Their post on a workshop “Collective Liberation in Boston” reports:

Through both critical theory and experiential processes, they inquired deeply into what it will take to shift from chaos and disconnection to diverse, thriving community, and how to inspire political, cultural, and social transformations to make the vision of anti­-oppression and community a reality. Barbara drew the experiential content from Joanna Macy’s powerful body of work, the Work that Reconnects. The Work that Reconnects draws from deep ecology, systems theory, and spiritual traditions to build motivation, creativity, courage and solidarity for the transition to a sustainable human culture.

Though I find this project encouraging, I did note one item that concerns me. The site also quotes Buckminster Fuller: “You never change things by fighting the existing reality. To change something, build a new model that makes the existing model obsolete.”

The use of the word “never” is the first red flag. Absolute terms are usually a sign of sloppy thinking.

But more fundamentally, Gandhi and King would never have made that statement. I prefer the Gandhi-King approach. Nevertheless, I’ll go to the July 24 WakeUp Experience with abundant curiosity.

Developing a Theological Vision for Social Change

jakadaBy Jakada Imani

Excerpted from an essay by Jakada Imani, the Director of PSR’s Center for Spiritual and Social Transformation

The need for social and spiritual transformation is more critical now than ever before. It is important that we grasp the moment we now face to fully appreciate the peril and potential of the current age.

Most indicators underscore this point: the U.S. has the largest income gap of any industrialized nation; many of our communities have become re-segregated along class and racial lines; there are over 7 million people under correctional control in our prisons; America has been waging two major wars (and many “little ones”) for more than ten years. Perhaps most troubling, the hottest 9 of the 10 hottest years on record have been since 1998.

The current economic and social systems are oppressive, exploitative, and fundamentally altering our planet in ways that will have long-term, devastating consequences. These structures are maintained by time-tested method of “divide and conquer.” A “zero-sum game” only works if there is scarcity, whether it is real or perceived, and where there is an “us” and “them.”

At least two theological postures or assumptions fuel this current moment of challenge and opportunity. The first we might call “pop theology,” or what many people in the U.S. tend to believe rather unconsciously. One of the strongest tenets of today’s pop theology is the notion that the way things are is simply the way that God made them to be, including all the ways our society is stratified by the “undeserving poor” and the “deserving rich.”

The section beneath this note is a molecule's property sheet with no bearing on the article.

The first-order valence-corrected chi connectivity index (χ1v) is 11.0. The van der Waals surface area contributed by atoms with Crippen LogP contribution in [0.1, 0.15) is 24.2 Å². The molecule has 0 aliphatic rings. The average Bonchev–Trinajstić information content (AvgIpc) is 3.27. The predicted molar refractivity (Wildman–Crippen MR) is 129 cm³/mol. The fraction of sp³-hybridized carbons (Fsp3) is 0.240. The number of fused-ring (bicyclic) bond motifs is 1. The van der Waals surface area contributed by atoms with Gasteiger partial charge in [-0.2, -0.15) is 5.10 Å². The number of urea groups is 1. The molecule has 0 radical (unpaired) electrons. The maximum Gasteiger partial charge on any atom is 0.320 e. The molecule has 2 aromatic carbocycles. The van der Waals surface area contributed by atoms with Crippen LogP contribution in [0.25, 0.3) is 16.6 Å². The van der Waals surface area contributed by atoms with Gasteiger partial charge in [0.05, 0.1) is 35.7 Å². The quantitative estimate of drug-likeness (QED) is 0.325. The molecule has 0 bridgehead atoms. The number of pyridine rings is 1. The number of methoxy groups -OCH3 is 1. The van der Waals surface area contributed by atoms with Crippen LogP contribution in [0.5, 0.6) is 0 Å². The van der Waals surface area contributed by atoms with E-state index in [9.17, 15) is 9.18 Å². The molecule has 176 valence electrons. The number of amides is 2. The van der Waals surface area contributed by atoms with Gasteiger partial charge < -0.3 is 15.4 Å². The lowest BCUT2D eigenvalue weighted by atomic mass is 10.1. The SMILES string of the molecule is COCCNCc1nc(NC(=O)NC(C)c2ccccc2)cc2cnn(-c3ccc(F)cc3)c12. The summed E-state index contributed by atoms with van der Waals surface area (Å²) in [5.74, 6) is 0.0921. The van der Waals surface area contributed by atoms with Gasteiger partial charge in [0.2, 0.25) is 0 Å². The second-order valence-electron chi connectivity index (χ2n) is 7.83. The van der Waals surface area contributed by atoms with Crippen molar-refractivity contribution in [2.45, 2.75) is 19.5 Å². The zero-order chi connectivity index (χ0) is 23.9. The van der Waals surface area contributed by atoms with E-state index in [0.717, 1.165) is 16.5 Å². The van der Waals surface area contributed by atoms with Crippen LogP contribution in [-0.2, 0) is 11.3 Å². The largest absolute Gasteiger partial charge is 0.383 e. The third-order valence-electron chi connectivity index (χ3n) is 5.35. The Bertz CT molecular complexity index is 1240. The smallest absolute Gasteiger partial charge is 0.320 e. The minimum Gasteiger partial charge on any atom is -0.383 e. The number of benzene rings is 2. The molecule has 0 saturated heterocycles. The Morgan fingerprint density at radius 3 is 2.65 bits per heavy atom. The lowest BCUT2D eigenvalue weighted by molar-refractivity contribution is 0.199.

hands_united_colorsA second explicitly theological posture, related to the first, is this: the mistaken belief that our differences reflect a divine plan to remain separate. Human beings tend to confuse what makes each of us distinct from one another to mean that we are and should be separate from one another and indeed from the rest of the world around us. This mistake leads to a host of horrific outcomes: racism, sexism, war, extreme poverty, and genocide, not to mention planetary-wide ecological disaster.

These theological problems demand theological solutions. And this will mean examining closely our various understandings of God, who humans are in relationship with and to God, and how God would have us live. In this way we can develop a self-aware and not merely an unconscious theology. We need, and urgently, a theology that respects the intrinsic dignity of all life on this planet. And I believe a range of theological traditions provides compelling sources for this approach, an approach to correct our mistaken ideas about God and thus transform the root causes of social and ecological devastation that threatens the future of all life on the planet Earth.

This great work could begin both modestly and profoundly with the three Abrahamic traditions, all of which share the opening words of Genesis in common: “In the beginning, God…”

These four simple words can be the anchor for a “reverence movement” that promotes respect for all of God’s creation. If we root our understanding in the truth that the entire universe is a divine expression of God, then everyone and everything we see is God manifest. None of it is throw-away. We are always in the presence of God to the degree we are conscious of it. If a theology for social transformation begins there and stays rooted there, we can work collectively to create shared prosperity, a fundamentally just society, and a sustainable ecology for our planet.planet

There are already thousands of organizations working to solve social ills. We have email lists, micro enterprises, online crowd-source funding platforms, Facebook, Twitter, blogs – all of these give us the ability to reach thousands of people in a moment’s notice. In addition there are more and more socially-engaged spiritual practitioners who are weaving together the “beloved community” in church basements, community gardens, clearings in the woods and start-ups.

Places all over the country are lifting people up, rebuilding hope, working to increase the peace, train new leaders who can lead with their whole self and live into a different vision of life. Places like: Urban Peace Movement, Pachamama Alliance, Home Boy Industries, Impact Hub Oakland, the National Day Labors Alliance. These and so many more are working out what it means to be with people and the world in a way that honors our intrinsic interconnection.

All of these are base camps for social transformation and we need strong spiritual practices and carefully honed theological ideas to expand these camps into an even broader movement for the thriving and flourishing of all.

Theology alone will not save us. But theologically informed and spiritually rooted leaders can help to lead us into a brighter future. That’s exactly what inspires me about PSR’s new Center for Spiritual and Social Transformation. Please join us – the future is now.

Original post.